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4D scans can give you an amazing view of your baby’s face before he or she arrives. However, the quality of the pictures will depend on how willing your baby is to cooperate. Luckily, there are a few things you can do to ensure you have the best chance of getting good pictures.

4D Pregnancy Scan

Tips for your 4D Ultrasound

To increase the chances of getting a good picture during your 4D scans in London you should:

  • Choose a time of day when your baby is usually active. You should be able to recognise a pattern in your baby’s activity levels from about 19 weeks.
  • Stay hydrated: drinking plenty of water is important for your health in pregnancy, but it can also help with 4D scans. When you’re well hydrated, the amniotic fluid is likely to be clearer and easier for the ultrasound to see through.
  • Don’t fill your bladder. You don’t need to come to the appointment will a full bladder as is recommended for 2D scans.
  • Have a sugary drink or snack before your ultrasound appointment. Babies often respond when you give yourself an energy boost, especially if you choose a cold drink.
  • Move around: if your baby isn’t in the right position when the scan is first attempted, taking a short break and walking around for a while may encourage a change.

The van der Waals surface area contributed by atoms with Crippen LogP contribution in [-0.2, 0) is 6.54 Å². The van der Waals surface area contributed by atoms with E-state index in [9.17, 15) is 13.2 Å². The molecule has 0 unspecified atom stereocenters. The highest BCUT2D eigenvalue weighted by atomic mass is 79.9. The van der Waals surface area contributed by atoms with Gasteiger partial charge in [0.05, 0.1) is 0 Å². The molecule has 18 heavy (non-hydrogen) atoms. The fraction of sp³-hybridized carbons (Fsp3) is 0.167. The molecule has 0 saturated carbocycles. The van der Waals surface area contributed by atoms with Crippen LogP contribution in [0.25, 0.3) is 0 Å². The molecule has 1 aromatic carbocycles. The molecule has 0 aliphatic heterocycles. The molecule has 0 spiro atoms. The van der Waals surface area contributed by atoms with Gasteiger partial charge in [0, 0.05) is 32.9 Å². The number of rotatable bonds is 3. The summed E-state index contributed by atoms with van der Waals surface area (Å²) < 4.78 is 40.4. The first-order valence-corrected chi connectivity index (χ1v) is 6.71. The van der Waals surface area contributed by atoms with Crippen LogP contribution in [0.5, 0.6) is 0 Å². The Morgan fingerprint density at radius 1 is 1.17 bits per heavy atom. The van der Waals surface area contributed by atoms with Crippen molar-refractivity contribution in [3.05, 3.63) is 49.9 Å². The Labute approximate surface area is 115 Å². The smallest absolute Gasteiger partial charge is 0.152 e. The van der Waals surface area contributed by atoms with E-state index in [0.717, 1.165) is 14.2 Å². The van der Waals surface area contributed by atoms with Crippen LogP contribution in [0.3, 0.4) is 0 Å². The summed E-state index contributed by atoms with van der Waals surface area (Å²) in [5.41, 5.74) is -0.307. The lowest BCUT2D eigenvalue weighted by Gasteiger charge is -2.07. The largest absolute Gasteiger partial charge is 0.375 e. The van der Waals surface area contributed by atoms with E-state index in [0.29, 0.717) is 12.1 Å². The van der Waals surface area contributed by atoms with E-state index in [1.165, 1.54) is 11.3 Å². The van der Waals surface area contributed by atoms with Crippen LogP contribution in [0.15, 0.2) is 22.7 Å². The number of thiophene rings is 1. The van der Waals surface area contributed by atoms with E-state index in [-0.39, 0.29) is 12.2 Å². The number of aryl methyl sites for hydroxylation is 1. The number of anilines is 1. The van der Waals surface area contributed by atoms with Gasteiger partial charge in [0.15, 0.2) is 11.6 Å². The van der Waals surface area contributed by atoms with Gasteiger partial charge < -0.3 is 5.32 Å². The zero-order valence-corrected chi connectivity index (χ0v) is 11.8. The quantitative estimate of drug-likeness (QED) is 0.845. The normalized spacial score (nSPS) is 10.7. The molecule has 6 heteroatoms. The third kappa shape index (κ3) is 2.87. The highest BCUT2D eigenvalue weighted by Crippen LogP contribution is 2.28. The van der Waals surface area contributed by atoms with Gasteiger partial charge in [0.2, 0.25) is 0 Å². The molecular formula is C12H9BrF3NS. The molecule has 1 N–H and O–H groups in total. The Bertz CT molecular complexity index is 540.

Other Factors That Affect 4D Scans

However, while these tips can increase the chances of successful 4D scans in London, there are some other factors that could affect the results. The position of the placenta, the quality of the amniotic fluid, and the amount of fat around your belly could all make it difficult to get a clear picture. Even when everything else is perfect, some babies can just be reluctant to get into the right position. If your baby doesn’t want to show his or her face during the appointment even after you‘ve tried all the usual tricks, there’s nothing we can do. You might be able to get a better look if you can visit the clinic in London for 4D scans on another day.

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The contents on this site is for information only, and is not meant to substitute the advice of your own physician or other medical professional.